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The Nation | NEWS ANALYSIS

Expect Bush to Stay Ambitious

Will a State of the Union that stresses 'big issues' be considered shrewd politics or overreaching?

January 27, 2003|Ronald Brownstein | Times Staff Writer

WASHINGTON — With his State of the Union address Tuesday night, George W. Bush will continue to define himself as a president who is as willing to go to war at home as abroad.

Aides say Bush will recommit himself to a series of ambitious goals certain to incite intense political conflict: passing a massive new tax cut when the federal budget already has fallen into deficit, imposing the most fundamental structural changes on Medicare since its inception in 1965, and rallying opinion in America and around the world for a possible invasion of Iraq.

"When he gets done with this speech, people will say he is willing to take on big issues and big challenges and to use his political capital to achieve great ends," one senior White House aide said.

That tendency to swing for the fences is becoming a signature of Bush's presidency. Although he took office after the closest presidential election since the late 19th century, and is governing with only a slim Republican majority in Congress, Bush has shown repeatedly he is willing, even eager, to advance ideas that sharply divide the parties in Washington and opinion around the country -- and often the world.

As he prepares for a State of the Union speech that will continue that pattern, the key political question is whether Bush is being bold or reckless -- whether he is shrewdly pressing his advantages or overreaching in a way that will crystallize opposition and weaken him.

Bush and his aides "believe that when they lead, other countries will fall into line, and that the same dynamic applies to Congress," said Will Marshall, president of the Progressive Policy Institute, a centrist Democratic think tank. "We'll see if that's true."

Bush's approach has brought him great successes. In 2001, he won a tax cut much larger than almost any analyst believed possible, $1.35 trillion over 10 years. He has solidified unwavering support from Republican and conservative voters, and demonstrated in November's election that he could translate that enthusiasm into votes for GOP candidates.

His relentless insistence that Iraq must surrender any weapons of mass destruction drove the United Nations to demand, and Iraqi President Saddam Hussein to accept, a resumption of the international weapons inspection process.

But this success has come at a cost. Abroad, Bush faces rising discontent over his determination to steer his course, especially on Iraq, with or without support from allies.

At home, Bush faces a widening partisan polarization in public attitudes toward his presidency, a declining overall approval rating and growing resistance in polls to many of his key initiatives, including the $670-billion tax cut he's expected to highlight in Tuesday's speech.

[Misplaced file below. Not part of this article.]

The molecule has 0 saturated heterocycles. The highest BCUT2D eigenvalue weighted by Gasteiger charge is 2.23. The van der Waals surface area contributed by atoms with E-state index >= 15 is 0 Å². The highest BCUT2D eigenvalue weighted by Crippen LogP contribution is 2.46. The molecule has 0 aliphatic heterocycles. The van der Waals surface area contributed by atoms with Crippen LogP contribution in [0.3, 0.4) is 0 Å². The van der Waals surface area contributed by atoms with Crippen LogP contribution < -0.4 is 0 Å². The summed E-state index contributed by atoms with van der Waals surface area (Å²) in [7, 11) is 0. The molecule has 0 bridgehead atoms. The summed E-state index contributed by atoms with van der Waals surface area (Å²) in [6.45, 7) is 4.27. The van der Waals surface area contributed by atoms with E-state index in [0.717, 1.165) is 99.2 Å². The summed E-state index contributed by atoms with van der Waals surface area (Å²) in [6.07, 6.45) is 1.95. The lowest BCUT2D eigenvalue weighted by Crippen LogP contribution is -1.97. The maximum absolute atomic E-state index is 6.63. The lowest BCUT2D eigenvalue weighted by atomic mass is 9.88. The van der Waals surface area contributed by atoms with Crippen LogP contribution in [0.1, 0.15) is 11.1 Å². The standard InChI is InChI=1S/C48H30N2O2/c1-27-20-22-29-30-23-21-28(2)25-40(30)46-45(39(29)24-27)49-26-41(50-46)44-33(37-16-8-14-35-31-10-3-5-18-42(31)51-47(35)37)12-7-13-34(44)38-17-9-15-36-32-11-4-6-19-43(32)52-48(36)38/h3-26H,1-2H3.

Against those currents, Bush is displaying a distinct strategy for retaining the initiative. Rather than trying to blend the priorities of the two parties into a new consensus -- as Bill Clinton often tried -- Bush plants his banner at the edge of public opinion, believing he can pull the debate in his direction, as if by magnetic attraction.

Bush, like all presidents, has inevitably accepted compromise. He worked with Democrats in shaping his initiatives to reform public education. He signed into law a campaign finance reform bill he had criticized, but only after it demonstrated broad support.

In foreign affairs, Bush bent to demands from allies abroad and critics at home that he move through the U.N. before initiating action against Iraq. He may yield again to requests from members of Congress and key international allies to give the U.N. inspection process more time to find persuasive evidence against Hussein before launching an attack.

But all of these have been tactical adjustments in a presidency that almost all observers agree has been bolder, more ambitious and more ideological than either Bush's deal-making record as governor in Texas or the narrowness of his victory in 2000 would have predicted.

Like many conservatives, veteran GOP strategist Jeff Bell was suspicious of Bush when he ran in 2000, partly because Bell had soured on the presidency of Bush's father. But Bell has changed his opinion.

While Bush's father often sought compromise with Democrats, Bell said, this president more resembles Ronald Reagan in his focus on a few goals and his reluctance to offer concessions until unavoidable.

Stephen Skowronek, a Yale University political scientist who specializes in presidential strategies, finds a different parallel for Bush's presidency: Lyndon B. Johnson. With his Great Society in the 1960s, Skowronek said, Johnson sought to "complete the work of Franklin Roosevelt" and the New Deal in expanding the government's safety net. Similarly, he said, Bush has set himself on a course to "complete the conservative agenda" started by Reagan, from tax cuts and reductions in federal regulation to a missile defense system.

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